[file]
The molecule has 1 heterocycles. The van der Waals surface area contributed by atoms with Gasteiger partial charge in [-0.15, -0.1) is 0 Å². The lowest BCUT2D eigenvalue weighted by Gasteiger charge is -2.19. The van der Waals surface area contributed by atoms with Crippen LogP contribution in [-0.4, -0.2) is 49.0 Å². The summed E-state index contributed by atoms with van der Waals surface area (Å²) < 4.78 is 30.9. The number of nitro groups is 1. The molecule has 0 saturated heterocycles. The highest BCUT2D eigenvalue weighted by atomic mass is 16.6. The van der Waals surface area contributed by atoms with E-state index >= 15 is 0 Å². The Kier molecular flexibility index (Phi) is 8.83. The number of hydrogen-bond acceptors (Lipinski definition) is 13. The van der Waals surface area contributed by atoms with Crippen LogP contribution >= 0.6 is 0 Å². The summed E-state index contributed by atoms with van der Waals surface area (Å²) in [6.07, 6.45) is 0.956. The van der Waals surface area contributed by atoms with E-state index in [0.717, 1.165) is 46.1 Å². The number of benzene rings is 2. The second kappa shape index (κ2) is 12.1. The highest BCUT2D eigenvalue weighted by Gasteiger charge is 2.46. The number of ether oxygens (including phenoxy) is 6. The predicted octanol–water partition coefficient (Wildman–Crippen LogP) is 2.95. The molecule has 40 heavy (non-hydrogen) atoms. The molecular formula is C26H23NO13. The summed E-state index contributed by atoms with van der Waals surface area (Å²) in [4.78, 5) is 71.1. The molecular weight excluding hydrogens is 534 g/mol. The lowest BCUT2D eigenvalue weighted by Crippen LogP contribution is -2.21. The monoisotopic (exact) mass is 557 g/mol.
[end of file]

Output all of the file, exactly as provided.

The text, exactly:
The molecule has 1 heterocycles. The van der Waals surface area contributed by atoms with Gasteiger partial charge in [-0.15, -0.1) is 0 Å². The lowest BCUT2D eigenvalue weighted by Gasteiger charge is -2.19. The van der Waals surface area contributed by atoms with Crippen LogP contribution in [-0.4, -0.2) is 49.0 Å². The summed E-state index contributed by atoms with van der Waals surface area (Å²) < 4.78 is 30.9. The number of nitro groups is 1. The molecule has 0 saturated heterocycles. The highest BCUT2D eigenvalue weighted by atomic mass is 16.6. The van der Waals surface area contributed by atoms with E-state index >= 15 is 0 Å². The Kier molecular flexibility index (Phi) is 8.83. The number of hydrogen-bond acceptors (Lipinski definition) is 13. The van der Waals surface area contributed by atoms with Crippen LogP contribution >= 0.6 is 0 Å². The summed E-state index contributed by atoms with van der Waals surface area (Å²) in [6.07, 6.45) is 0.956. The van der Waals surface area contributed by atoms with E-state index in [0.717, 1.165) is 46.1 Å². The number of benzene rings is 2. The second kappa shape index (κ2) is 12.1. The highest BCUT2D eigenvalue weighted by Gasteiger charge is 2.46. The number of ether oxygens (including phenoxy) is 6. The predicted octanol–water partition coefficient (Wildman–Crippen LogP) is 2.95. The molecule has 40 heavy (non-hydrogen) atoms. The molecular formula is C26H23NO13. The summed E-state index contributed by atoms with van der Waals surface area (Å²) in [4.78, 5) is 71.1. The molecular weight excluding hydrogens is 534 g/mol. The lowest BCUT2D eigenvalue weighted by Crippen LogP contribution is -2.21. The monoisotopic (exact) mass is 557 g/mol.